Over the last few weeks, I have had the pleasure of visiting several historically Black colleges and universities (HBCUs). I conducted research for a book on the Black Campus Movement, the late 1960s/early 1970s Black student struggle to diversify and make higher education relevant.
I gathered a wealth of materials for my study and relished my first visit to these historic Black colleges. Even though I only spent a few hours at many of these campuses, I wanted to share some of the highlights of my experiences.
I first visited Winston Salem State University in North Carolina and was struck by the beauty of its red brick buildings and the centralized sculpture with its moving quotes. I went over to North Carolina A&T State University in Greensboro and had the pleasure of walking into its impressive library. Its archive room was fascinating, donned with pictures and paraphernalia from its presidents and the four freshmen who launched the sit-in movement in February 1960. It appears the strip of cities in central North Carolina between Winston-Salem and Raleigh may have been the foremost site of Black power campus activism in the South, with Howard Fuller, a local Black Power organizer and founder of Malcolm X Liberation University, as one of the students’ chief ideological icons.
Next, I traveled to Paine College in Augusta, Ga. I spoke at length to the college’s historian, Dr. Mallory K. Millender, who shared with me the relatively unknown history of this small HBCU. Apparently, the Methodist institution had an interracial charter, one of the few (and possibly only) in the South. For decades while Jim Crow flapped its wings separating the races in higher education, it had some non-Black students.
Eventually, I headed west to Alabama A&M University where the archivist is the hospitable Ms. Carla Clift. Unfortunately, I did not get to meet her, but she placed my research in the hands of her assistant, a master’s student in psychology. I traveled to Montgomery and visited Alabama State University with its on-campus dome for a sports complex and its slew of construction projects underway. There was so much construction going on it seemed like they were building a new campus. I was impressed. Go ahead, Alabama State.
The following day, I headed over to Tuskegee University. As soon as I saw the campus, I felt I was moving on hallowed educational grounds. The brick buildings, many of which I knew were built by the students themselves with Booker T. Washington overlooking, were a sight to see. Washington’s house and his centralized statue were remarkable as well, as was Tuskegee’s professional staff of archivists, who have a rich history to preserve.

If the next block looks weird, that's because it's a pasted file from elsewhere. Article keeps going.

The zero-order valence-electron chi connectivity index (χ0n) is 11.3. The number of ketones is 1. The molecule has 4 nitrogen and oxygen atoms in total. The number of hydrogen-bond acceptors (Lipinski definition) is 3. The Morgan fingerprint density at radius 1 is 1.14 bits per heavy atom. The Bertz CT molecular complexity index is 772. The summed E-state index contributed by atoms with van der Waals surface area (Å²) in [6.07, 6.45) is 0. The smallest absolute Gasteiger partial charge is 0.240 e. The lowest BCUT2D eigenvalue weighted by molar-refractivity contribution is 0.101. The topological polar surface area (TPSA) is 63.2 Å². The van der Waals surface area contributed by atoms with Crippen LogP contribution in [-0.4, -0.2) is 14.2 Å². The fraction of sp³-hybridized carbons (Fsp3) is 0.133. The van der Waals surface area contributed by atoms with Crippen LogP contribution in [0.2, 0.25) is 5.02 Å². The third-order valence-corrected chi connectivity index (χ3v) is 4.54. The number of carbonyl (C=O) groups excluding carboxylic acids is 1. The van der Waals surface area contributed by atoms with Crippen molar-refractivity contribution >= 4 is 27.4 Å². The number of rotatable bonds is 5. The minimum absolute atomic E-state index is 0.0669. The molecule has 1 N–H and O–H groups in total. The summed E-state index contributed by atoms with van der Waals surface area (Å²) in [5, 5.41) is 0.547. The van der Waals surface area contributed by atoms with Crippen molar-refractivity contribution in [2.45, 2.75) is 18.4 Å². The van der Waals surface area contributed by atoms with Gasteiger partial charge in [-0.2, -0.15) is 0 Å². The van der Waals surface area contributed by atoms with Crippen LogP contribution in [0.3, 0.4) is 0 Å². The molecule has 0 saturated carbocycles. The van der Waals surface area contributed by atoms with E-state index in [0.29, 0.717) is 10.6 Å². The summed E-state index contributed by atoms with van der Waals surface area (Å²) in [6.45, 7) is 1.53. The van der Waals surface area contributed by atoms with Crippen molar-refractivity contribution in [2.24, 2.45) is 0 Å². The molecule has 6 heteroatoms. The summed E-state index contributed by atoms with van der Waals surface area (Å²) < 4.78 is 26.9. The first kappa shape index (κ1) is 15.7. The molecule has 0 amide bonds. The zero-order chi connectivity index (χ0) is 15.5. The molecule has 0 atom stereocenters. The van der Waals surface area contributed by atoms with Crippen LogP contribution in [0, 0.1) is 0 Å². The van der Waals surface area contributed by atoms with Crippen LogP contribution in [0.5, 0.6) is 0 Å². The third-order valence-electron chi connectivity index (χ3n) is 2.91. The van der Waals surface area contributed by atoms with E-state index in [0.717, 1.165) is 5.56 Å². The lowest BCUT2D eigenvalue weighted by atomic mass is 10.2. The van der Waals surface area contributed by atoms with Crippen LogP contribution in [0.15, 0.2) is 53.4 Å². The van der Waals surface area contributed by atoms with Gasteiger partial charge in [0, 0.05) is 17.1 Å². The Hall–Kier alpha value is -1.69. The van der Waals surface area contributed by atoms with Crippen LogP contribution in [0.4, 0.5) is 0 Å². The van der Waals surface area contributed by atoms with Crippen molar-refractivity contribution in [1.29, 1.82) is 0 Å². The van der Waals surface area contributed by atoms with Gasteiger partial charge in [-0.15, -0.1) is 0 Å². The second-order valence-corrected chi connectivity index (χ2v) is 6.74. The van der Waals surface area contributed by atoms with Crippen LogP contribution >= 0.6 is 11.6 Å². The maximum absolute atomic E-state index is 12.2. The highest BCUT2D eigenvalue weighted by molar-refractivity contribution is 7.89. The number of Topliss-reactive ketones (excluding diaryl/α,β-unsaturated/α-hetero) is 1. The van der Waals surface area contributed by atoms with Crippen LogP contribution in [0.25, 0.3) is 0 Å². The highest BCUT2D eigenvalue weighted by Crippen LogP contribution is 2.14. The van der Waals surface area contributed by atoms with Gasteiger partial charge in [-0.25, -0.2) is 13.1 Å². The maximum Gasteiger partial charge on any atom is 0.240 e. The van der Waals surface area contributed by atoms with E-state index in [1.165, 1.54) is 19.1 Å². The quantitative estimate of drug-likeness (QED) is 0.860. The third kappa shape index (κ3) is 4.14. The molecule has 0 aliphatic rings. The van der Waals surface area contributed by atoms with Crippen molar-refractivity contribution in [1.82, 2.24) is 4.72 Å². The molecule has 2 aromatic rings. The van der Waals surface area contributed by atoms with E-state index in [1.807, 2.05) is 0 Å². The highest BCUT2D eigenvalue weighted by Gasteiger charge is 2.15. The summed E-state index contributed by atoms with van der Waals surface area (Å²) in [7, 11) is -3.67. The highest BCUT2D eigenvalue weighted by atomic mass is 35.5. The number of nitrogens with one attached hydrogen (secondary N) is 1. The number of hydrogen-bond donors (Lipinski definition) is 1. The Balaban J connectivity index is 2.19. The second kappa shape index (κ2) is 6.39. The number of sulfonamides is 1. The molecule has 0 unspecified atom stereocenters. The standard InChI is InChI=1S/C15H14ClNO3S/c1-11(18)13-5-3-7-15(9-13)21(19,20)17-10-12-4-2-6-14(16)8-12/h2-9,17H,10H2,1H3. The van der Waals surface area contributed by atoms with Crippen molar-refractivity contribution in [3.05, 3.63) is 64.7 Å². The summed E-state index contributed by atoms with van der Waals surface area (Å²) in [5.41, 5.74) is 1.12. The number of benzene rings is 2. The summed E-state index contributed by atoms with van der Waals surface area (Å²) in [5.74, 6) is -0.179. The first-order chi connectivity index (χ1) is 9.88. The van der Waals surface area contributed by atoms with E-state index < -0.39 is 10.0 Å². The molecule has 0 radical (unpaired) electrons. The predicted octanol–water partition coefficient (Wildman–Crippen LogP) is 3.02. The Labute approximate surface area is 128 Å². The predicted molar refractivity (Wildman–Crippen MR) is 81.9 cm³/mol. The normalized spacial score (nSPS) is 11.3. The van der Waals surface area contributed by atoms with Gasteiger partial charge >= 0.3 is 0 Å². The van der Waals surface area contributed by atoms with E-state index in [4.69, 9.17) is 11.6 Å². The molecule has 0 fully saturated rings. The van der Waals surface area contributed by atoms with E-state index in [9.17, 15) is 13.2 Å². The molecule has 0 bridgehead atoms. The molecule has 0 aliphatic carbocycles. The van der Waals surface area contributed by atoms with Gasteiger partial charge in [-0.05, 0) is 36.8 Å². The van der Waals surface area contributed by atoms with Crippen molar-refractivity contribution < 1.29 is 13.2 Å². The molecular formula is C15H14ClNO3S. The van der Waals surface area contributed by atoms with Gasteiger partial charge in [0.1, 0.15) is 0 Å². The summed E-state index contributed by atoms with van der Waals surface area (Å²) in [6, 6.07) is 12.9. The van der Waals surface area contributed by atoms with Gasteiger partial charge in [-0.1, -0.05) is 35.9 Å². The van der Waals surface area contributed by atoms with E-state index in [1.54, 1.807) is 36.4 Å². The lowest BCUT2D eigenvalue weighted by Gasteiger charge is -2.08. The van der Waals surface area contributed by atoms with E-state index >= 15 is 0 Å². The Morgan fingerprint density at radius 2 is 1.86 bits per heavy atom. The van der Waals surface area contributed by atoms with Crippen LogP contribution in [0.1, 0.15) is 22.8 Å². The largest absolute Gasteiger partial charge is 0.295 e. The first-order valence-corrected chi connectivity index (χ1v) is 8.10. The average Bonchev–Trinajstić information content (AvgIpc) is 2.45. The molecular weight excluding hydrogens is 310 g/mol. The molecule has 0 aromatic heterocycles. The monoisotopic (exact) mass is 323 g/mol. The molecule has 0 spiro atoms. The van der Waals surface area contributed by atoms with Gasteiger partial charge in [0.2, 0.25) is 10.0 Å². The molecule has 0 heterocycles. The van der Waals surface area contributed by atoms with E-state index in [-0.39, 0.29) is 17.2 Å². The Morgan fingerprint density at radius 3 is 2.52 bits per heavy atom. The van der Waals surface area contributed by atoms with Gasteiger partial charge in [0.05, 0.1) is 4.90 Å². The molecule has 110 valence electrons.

The next stop was Itta Bena, Miss., just outside of Greenwood, Miss., where historians report that Stokely Carmichael mainstreamed the term “Black Power” on the Meredith March Against Fear in June 1966. In Itta Bena, I located Mississippi Valley State University where I received more information on the 900 boycotting students who were arrested in the spring of 1970 — supposedly the largest mass student arrest in American history.
Then, I headed through the buckle of the Black belt in Mississippi — Sunflower County with its ocean of cotton where Fannie Lou Hamer once led the Black rebellion — and over to Alcorn State University. Its library was immaculate and its special collections area was dotted with posters and sayings from great Black figures. Of course, there were pictures of the late NFL quarterback Steve McNair, an Alcorn State alum.
I finished up my stint in Mississippi and my research tour of HBCUs in Jackson. I wanted to go over to Jackson State University to learn more about the two protesting students who were killed in 1970. But I was unable to, so I pleasantly had the entire day to conduct research at one of the cradles of the civil rights movement — Tougaloo College. It appears that Tougaloo students were just as active in the Black Power movement. A late 1960s statement I found in the archives from a White professor at this Christian school is still with me. He told a reporter, “Malcolm X is more popular than Jesus Christ here. The students actually worship him.” I would be remised if I did not mention that Tougaloo’s library a rich and elegant assortment of African artifacts, sculptures and portraits. Lining almost every section of the two-story library, the collection was striking.
As a FAMU Rattler, I believe my alma mater has the most impressive library. But there are several HBCU libraries I saw on this trip — namely North Carolina A&T, Alcorn State and Alabama A&M — that could give Rattlers a healthy competition.
We have discussed at length those HBCUs that have closed or are struggling to stay afloat. I am sure these HBCUs I visited have their problems too, as all American colleges and universities do in the midst of the Great Recession. Still, HBCU folks seem to have a love/hate relationship with their schools. On my trip, I saw the pockets of love, filled with pencils of HBCU spirit and pride. The people, the landscape, the aura of these HBCUs rewrote in my mind — if it was ever blurred or erased — that there are several HBCUs that are alive and well.
Dr. Ibram H. Rogers is an assistant professor of African-American history at SUNY College at Oneonta. Visit his personal blog “The Progressive Corner” at progressivecorner.wordpress.com.